After Chancellor Nicholas Dirks announced his plans to resign amid controversy Tuesday, the students and faculty of UC Berkeley have expressed their sentiments regarding his tumultuous tenure.
Dirks is currently under investigation by the UC system for alleged misuse of campus funds and athletic services and was criticized for his handling of sexual harassment cases and the university’s ongoing financial challenges.
“I can’t say that I’m necessarily surprised,” said Vice Chancellor for Student Affairs Harry LeGrande. “If I was in his position, I would be questioning myself on whether I could lead this anymore.”
“Unsurprising” was a common adjective to describe the resignation, at least among those employed by UC Berkeley. A lecturer in the Boalt School of Law, Barbara Bryant, called Dirks’ resignation “timely” and said she was “happy to see it happen.”
Bryant, who specializes in sexual harassment law, emphasized Dirks’ less-than-stellar response to various sexual harassment controversies and accusations that plagued the campus in the last year. According to Bryant, the leader of an organization must prioritize sexual assault policy before any real changes can be implemented.
“There were long periods of time where things went unaddressed, and that’s insulting to people who were harassed,” Bryant said. “The chancellor needs to make it clear that (sexual harassment) will be taken seriously and he failed in that regard.”
The president of the Graduate Assembly, Iman Sylvain, said she was surprised at the length of Dirks’ tenure, calling it “a very short run.” Sylvain said she was also surprised by his change of heart, given that he seemed very determined to remain the chancellor of UC Berkeley when she last met with him in the beginning of summer.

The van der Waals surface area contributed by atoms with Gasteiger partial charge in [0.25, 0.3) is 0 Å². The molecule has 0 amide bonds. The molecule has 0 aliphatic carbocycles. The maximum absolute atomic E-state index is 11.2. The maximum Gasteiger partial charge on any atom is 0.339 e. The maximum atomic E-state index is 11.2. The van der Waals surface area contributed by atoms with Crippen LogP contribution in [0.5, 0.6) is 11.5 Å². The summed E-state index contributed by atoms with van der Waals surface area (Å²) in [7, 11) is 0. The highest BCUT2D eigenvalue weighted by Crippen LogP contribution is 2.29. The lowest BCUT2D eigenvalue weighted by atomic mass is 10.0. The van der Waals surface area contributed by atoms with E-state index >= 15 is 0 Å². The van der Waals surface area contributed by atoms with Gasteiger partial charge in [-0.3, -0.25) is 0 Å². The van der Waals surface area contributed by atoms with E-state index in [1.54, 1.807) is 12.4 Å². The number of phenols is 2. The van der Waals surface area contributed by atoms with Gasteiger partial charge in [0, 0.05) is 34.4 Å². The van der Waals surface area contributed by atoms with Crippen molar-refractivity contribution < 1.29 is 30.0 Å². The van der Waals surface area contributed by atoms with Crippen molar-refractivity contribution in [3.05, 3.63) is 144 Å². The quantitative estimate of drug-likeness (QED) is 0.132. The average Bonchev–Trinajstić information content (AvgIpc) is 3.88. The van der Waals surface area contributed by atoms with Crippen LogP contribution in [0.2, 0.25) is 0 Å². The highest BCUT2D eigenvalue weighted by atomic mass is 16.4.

Sylvain believes the search for a new chancellor is an opportunity to address a variety of issues, especially sexual assault. She is also concerned that the search will focus too much on a chancellor who can balance UC Berkeley’s budget, rather than someone who can address the culture issues the campus is struggling with.
“In general, campus leadership is very difficult,” Sylvain said. “In the upcoming search, we should look to hire from inside, like a faculty member or vice chancellor, because Berkeley has a very unique culture and it’s hard to learn that and be expected to make decisions for all these people.”
Though ASUC President Will Morrow declined to comment on his personal reaction to Dirks’ resignation, he expressed that the search for a new chancellor was a unique chance for the campus to self-evaluate and look at its principles and priorities going forward. In the search for a new chancellor, Morrow stressed the importance of including students in the selection of the campus’s next leader as well as focusing on finding a chancellor who is accessible and dedicated to the public character of UC Berkeley.
“The next person needs to be someone who understands the importance of having an equitable and inclusive campus community,” Morrow said. “Someone who understands social justice and the complex intersectionalities of the people who attend the university.”
Sylvain appreciated Dirks’ fireside chats, gatherings in which he sat down with UC Berkeley students and listened to their complaints and ideas, but said she wished those conversations resulted in some sort of action from the chancellor. LeGrande said Dirks was able deal with the financial problems he inherited by throwing himself into fundraising efforts, but as a result was not involved enough in campus life.
“I admire him for doing what he thinks is best for the campus,” LeGrande said. “He gave an assessment to himself and decided maybe it was time for a change.”